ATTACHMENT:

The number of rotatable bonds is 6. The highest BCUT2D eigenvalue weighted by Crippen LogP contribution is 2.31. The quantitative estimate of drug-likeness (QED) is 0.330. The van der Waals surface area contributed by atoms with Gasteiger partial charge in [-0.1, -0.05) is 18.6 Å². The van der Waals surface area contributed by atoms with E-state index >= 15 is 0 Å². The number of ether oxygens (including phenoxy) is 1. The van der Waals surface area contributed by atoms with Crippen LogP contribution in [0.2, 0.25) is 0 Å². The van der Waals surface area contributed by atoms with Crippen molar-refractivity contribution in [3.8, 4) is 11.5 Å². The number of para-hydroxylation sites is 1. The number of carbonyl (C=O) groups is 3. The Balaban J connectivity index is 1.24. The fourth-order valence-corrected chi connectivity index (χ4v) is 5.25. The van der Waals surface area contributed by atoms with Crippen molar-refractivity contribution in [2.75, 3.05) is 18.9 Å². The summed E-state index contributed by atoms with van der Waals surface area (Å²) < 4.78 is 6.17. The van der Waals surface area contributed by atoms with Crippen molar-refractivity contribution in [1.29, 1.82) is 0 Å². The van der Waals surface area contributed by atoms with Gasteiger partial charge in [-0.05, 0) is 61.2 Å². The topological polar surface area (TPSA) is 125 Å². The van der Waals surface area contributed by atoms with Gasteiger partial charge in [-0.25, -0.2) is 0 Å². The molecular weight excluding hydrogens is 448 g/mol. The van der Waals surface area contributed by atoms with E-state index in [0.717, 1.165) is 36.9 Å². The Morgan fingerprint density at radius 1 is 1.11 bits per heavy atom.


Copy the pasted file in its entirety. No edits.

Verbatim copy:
The number of rotatable bonds is 6. The highest BCUT2D eigenvalue weighted by Crippen LogP contribution is 2.31. The quantitative estimate of drug-likeness (QED) is 0.330. The van der Waals surface area contributed by atoms with Gasteiger partial charge in [-0.1, -0.05) is 18.6 Å². The van der Waals surface area contributed by atoms with E-state index >= 15 is 0 Å². The number of ether oxygens (including phenoxy) is 1. The van der Waals surface area contributed by atoms with Crippen LogP contribution in [0.2, 0.25) is 0 Å². The van der Waals surface area contributed by atoms with Crippen molar-refractivity contribution in [3.8, 4) is 11.5 Å². The number of para-hydroxylation sites is 1. The number of carbonyl (C=O) groups is 3. The Balaban J connectivity index is 1.24. The fourth-order valence-corrected chi connectivity index (χ4v) is 5.25. The van der Waals surface area contributed by atoms with Crippen molar-refractivity contribution in [2.75, 3.05) is 18.9 Å². The summed E-state index contributed by atoms with van der Waals surface area (Å²) < 4.78 is 6.17. The van der Waals surface area contributed by atoms with Crippen molar-refractivity contribution in [1.29, 1.82) is 0 Å². The van der Waals surface area contributed by atoms with Gasteiger partial charge in [-0.05, 0) is 61.2 Å². The topological polar surface area (TPSA) is 125 Å². The van der Waals surface area contributed by atoms with Gasteiger partial charge in [-0.25, -0.2) is 0 Å². The molecular weight excluding hydrogens is 448 g/mol. The van der Waals surface area contributed by atoms with E-state index in [0.717, 1.165) is 36.9 Å². The Morgan fingerprint density at radius 1 is 1.11 bits per heavy atom.